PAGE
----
Kurdish Female Political Prisoner Denied Medical Treatment, Attendance at Brother’s Funeral
Despite suffering from serious medical problems, the authorities are denying long-time political prisoner Zeinab Jalalian treatment outside the prison’s limited clinic, according to her father, Ali Jalalian.
The 38-year-old Kurdish political activist is suffering from heart and intestinal problems in the central prison of the city of Khoi, East Azerbaijan Province. Her health issues have been exacerbated by the lack of adequate medical treatment during the past 12 years of her incarceration, Ali Jalalian told the Center for Human Rights in Iran (CHRI).
Arrested in 2007, Jalalian is serving a life sentence for alleged membership in the Party of Free Life of Kurdistan (known as PJAK and PEJAK), a banned Kurdish independence organization based in the country’s northwest.
“She has intestinal problems and heart disease,” Ali Jalalian told CHRI on October 22, 2019. “She asked for prescription medications that we could not find here so we got them from Turkey. Zeinab’s brother gave them to her during a prison visit on Monday [October 21].”
He added: “The prison doctor has said she has a weak heart. She’s sick. We don’t really know what the situation is. She has been in prison for 12 years. They won’t take her to a doctor [outside prison] or give her medical leave. Last year, after lots of runarounds, she was taken to a dentist outside prison. But now we’re worried about her heart. She can’t see clearly from one eye. They give her medicine, but it hasn’t helped.”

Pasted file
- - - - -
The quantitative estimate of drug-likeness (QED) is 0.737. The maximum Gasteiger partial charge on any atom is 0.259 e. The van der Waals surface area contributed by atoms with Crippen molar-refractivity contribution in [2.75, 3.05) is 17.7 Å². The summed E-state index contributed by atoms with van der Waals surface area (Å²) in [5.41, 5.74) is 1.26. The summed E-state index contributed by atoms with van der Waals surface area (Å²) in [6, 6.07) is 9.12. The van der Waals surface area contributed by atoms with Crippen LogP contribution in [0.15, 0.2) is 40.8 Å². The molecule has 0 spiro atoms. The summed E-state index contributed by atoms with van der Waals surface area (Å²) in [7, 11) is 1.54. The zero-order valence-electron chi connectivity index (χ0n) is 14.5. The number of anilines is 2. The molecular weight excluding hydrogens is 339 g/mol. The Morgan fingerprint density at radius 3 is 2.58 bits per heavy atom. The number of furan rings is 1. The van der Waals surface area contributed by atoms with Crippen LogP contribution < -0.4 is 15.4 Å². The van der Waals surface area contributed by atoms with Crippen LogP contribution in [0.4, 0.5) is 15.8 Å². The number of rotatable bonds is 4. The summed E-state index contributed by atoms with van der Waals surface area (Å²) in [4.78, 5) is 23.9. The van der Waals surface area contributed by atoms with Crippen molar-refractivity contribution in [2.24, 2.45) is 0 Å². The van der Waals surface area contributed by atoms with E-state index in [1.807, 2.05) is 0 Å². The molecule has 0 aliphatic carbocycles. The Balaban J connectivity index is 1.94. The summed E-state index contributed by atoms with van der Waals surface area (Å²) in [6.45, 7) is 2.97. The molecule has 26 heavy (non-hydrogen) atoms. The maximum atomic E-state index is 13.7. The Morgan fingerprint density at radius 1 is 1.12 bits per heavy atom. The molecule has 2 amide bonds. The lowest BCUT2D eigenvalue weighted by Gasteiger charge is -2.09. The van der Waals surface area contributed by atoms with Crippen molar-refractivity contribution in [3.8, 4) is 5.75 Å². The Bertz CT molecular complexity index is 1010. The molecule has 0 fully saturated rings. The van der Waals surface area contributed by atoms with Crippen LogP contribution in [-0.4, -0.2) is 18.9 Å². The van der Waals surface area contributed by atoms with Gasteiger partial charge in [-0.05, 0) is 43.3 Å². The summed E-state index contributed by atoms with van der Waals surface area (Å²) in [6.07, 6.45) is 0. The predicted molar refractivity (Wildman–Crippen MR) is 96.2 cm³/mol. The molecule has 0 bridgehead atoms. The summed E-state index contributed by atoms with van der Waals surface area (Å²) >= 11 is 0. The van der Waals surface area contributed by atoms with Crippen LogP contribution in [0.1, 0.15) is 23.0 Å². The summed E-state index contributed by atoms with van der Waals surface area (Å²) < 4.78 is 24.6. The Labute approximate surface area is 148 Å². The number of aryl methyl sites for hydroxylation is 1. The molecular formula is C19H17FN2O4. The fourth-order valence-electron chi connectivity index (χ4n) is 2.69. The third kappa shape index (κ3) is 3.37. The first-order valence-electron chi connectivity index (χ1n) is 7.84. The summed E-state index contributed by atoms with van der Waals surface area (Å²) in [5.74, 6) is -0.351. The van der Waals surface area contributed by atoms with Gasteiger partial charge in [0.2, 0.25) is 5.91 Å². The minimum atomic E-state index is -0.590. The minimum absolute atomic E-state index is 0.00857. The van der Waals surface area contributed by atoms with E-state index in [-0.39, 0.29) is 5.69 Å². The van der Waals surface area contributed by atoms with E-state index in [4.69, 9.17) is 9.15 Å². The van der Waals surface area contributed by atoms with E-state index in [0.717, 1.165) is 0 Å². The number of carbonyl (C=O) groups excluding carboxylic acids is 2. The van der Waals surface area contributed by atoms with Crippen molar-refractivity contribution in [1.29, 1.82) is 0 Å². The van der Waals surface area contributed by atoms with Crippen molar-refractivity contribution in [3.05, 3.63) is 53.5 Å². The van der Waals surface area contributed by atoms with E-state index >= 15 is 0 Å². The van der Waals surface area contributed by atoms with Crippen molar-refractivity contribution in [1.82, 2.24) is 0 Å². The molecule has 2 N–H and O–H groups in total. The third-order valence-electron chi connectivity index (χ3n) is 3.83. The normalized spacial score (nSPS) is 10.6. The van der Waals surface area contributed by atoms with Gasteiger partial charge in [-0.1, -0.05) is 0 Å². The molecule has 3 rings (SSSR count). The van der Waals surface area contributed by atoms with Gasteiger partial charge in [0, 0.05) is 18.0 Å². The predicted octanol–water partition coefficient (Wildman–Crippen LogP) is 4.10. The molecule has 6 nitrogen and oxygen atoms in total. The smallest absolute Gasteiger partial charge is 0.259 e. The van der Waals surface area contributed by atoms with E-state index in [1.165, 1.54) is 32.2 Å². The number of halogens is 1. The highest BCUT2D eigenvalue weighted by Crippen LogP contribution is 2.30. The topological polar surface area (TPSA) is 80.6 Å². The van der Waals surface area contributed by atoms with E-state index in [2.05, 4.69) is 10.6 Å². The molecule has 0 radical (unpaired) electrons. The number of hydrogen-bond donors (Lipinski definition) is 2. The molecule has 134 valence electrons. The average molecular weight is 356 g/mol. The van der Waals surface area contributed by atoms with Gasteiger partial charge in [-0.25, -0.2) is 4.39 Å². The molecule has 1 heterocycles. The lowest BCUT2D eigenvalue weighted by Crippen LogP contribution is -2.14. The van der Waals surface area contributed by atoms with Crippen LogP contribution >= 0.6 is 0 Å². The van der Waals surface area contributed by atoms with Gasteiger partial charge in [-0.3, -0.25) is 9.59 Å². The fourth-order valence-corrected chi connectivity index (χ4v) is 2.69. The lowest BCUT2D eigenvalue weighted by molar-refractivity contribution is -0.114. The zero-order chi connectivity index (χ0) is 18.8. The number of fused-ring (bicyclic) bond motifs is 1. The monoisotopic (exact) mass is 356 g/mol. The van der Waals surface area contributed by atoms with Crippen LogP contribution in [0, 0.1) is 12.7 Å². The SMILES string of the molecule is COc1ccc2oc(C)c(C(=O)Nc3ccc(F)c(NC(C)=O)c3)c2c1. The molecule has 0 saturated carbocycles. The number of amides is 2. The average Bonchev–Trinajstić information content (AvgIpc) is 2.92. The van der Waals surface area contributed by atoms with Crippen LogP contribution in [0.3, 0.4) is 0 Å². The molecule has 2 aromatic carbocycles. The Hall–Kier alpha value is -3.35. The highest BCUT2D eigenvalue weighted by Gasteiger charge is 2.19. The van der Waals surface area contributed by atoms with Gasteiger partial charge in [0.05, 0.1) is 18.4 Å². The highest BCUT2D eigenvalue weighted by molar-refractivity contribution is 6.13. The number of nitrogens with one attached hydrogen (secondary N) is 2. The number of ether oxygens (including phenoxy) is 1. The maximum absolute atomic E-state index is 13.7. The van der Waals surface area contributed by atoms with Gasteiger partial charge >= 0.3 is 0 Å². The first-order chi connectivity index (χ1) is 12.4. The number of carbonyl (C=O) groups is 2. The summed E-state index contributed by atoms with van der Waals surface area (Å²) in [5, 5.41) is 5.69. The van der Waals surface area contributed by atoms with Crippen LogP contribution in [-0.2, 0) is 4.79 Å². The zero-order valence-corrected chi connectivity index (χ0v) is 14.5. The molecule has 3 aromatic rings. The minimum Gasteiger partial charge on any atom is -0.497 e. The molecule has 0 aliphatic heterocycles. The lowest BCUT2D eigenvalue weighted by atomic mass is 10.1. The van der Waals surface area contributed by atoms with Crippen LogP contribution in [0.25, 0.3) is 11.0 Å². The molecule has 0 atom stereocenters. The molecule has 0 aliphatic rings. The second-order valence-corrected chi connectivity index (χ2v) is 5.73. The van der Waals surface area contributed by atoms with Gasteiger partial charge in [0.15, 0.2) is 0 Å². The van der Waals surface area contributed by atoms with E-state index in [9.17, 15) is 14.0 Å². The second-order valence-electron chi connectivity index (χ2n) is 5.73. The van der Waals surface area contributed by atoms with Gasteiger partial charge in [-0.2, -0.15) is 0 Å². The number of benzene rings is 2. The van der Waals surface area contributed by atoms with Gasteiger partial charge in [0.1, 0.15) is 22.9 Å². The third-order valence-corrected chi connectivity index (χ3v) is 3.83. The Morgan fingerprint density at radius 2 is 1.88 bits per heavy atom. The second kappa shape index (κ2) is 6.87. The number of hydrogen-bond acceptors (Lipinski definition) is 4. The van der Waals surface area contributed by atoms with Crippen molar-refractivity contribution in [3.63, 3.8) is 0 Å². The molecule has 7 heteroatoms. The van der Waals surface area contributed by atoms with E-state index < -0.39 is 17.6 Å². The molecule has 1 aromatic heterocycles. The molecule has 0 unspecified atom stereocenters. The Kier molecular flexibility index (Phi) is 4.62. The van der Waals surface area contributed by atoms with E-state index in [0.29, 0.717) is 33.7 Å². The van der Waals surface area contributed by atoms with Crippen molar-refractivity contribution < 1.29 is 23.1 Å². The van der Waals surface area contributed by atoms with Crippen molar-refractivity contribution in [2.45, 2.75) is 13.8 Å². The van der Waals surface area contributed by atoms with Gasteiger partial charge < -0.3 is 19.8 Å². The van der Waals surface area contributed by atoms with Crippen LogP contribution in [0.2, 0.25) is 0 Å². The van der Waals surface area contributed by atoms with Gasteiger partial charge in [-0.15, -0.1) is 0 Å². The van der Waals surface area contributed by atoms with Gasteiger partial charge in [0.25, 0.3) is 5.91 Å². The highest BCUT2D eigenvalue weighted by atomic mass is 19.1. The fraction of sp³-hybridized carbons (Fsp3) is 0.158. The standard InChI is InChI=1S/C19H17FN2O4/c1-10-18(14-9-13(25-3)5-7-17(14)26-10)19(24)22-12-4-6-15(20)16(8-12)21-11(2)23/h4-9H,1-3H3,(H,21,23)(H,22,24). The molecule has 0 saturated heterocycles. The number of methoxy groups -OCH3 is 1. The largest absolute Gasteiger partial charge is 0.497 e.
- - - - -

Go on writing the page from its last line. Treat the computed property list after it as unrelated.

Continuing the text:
“All the prisoners are granted furlough when they present property deeds as security, but they haven’t done that for Zeinab. They told us to bring a deed worth a billion tomans ($237,206). It was a lot, but we brought several deeds and then they said the Intelligence Ministry will not consent.”
According to articles 102 and 103 of Iran’s State Prisons Organization Regulations, prisoners have the right to receive a medical checkup at least once a month and be transferred to a hospital outside the prison for emergencies.
Ali Jalalian also told CHRI that his daughter was not allowed to attend her brother’s funeral:
“Zeinab’s mother and I visited her six months ago. But we couldn’t go back there again. We’re old and sick. But her sister and brother visit her all the time. One of her brothers died in a car accident and they didn’t allow her to visit his grave. She called me every day in tears. She was upset that I had not arranged furlough for her. I told her they wouldn’t allow it.”
Furlough, temporary leave typically granted to prisoners in Iran for a variety of familial, holiday, and medical reasons, is routinely denied to political prisoners as a form of additional punishment.
In 2016, Zeinab Jalalian was told she would be allowed to go on furlough if she agreed to provide a false “confession” in front of a camera. It’s not clear whether she ever taped a statement, but to date, no such statement has been made public.
The UN has documented multiple cases in which political prisoners in Iran were pressured to provide forced false “confessions” that were extracted under the threat of or actual torture, or a promise of freedom.
Read this article in Persian.